Trade War Enters the End Game
Kevin Rudd Op-ed for Australian Financial Review
The following is the full text of ASPI President Kevin Rudd's op-ed originally published in the Australian Financial Review.
We are about to enter the end-game in the U.S.-China trade war. The negotiations set to resume early next month represent the last real chance to find a way through the trade, technology and wider economic imbroglio engulfing both countries.
Failing that, we should all buckle up and get ready for the rockiest of rides that the global economy has seen since the global financial crisis, including a real risk of America sliding into recession.
Not to mention wider economic decoupling, the poisoning of the well for the future of the overall U.S.-China relationship, giving vent to a growing nationalist constituency in both countries believing the two countries are indeed destined for conflict or even war.
The recent decision to recommence trade negotiations marks the beginning of phase four for the trade war.
Phase one began with the first round of U.S. tariffs last March when Trump concluded he had to act to get China to get serious. Phase two was “the Argentine reset” when both Trump and Xi Jinping agreed at the G20 summit last December to conclude an agreement within 90 days. That one imploded in early May with each side accusing the other of last-minute major changes to the draft agreement.
Phase three could best be described as our “summer of our discontent” when a fresh series of tariffs was imposed by the U.S., countered by retaliatory tariffs from China, with some big ones still to take effect.
China also announced its equivalent of the U.S. “ foreign entities list”, poetically called an “unreliable entities list”, targeting American firms, in retaliation for the listing of Huawei and five other Chinese tech companies.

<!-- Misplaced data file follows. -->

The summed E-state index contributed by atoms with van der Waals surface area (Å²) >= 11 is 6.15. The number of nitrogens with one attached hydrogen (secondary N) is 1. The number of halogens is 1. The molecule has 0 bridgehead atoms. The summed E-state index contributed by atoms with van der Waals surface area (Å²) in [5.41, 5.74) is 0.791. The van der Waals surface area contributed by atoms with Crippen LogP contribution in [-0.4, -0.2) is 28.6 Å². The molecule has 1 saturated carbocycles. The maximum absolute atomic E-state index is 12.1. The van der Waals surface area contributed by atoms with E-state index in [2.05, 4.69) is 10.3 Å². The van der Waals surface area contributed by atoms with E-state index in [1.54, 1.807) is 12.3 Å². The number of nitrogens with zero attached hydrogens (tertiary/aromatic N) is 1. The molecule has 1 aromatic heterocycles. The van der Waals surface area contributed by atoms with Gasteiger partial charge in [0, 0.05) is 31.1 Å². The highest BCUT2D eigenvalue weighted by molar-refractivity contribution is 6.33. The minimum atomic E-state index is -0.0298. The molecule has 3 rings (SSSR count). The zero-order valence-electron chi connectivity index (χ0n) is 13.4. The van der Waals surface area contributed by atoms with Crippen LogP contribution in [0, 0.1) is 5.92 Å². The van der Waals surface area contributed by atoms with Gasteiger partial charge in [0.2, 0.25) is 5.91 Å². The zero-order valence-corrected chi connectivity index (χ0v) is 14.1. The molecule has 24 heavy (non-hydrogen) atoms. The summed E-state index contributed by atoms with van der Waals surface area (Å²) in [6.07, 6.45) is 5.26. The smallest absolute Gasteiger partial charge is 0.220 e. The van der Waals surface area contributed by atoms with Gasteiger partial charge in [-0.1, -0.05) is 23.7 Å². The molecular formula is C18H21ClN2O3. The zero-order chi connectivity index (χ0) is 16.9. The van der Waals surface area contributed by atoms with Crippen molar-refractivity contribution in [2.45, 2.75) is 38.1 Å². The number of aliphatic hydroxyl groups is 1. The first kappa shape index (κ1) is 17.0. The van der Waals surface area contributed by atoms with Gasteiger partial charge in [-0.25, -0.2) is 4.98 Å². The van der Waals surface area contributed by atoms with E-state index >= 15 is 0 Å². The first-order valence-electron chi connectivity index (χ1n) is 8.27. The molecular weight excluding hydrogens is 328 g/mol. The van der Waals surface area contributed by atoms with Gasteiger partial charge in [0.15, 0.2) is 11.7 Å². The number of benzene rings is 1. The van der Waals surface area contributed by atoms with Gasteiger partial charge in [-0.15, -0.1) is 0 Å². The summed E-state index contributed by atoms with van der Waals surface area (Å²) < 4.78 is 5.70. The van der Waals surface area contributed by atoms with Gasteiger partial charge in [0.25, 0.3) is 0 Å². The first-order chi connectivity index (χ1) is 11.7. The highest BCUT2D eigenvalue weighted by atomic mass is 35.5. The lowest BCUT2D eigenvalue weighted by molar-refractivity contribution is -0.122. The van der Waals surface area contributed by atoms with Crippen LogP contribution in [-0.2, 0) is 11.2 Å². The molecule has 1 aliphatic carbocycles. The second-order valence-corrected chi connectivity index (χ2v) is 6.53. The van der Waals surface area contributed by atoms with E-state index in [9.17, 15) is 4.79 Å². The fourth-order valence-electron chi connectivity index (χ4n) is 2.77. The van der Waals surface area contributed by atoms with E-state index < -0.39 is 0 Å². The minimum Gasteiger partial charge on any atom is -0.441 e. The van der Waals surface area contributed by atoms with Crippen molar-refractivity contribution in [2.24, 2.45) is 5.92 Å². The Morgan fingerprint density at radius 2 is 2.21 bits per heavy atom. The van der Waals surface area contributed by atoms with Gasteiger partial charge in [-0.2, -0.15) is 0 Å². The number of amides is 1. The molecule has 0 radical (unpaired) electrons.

Apart from that, it’s all been going swimmingly! So why have the two sides suddenly decided to recommence talks? Very simple.
Both economies are in trouble and if this worsens into 2020, there will be a big political price to pay. This would endanger Trump’s re-elect come November. It would also weaken Xi on the eve of the party’s centenary celebrations in 2021, not long before Xi himself has to secure support for an already controversial third term starting in 2022.
Each side says publicly that the trade war is hurting the other side more. Whereas the reality is that it is hurting both of them – destabilising markets, destroying business confidence and undermining growth.
Each side claims they have greater economic resilience to see the other side out if the trade war becomes entrenched. On that the jury is out.
America is certainly less trade-dependent than China. But Beijing has bigger fiscal, monetary and credit policy tools at its disposal to supplement declining external demand with greater domestic investment, although China’s economy has already been weakened by poor domestic policy settings put in place well before the trade war.
The bottom line, however, is that the hard heads on both sides recognise they are holding an economic gun to each other’s heads.
Therefore, despite the public political posture adopted by each government, the truth is that both Trump and Xi, for these basic political and economic reasons, want a deal.
They also need one by the end of the year to prevent further damage to each other’s economies, particularly if the big tariff hikes currently scheduled for 15 December come into effect.
Nonetheless, if they really do want a deal, they need to start taking urgent symbolic and substantive steps.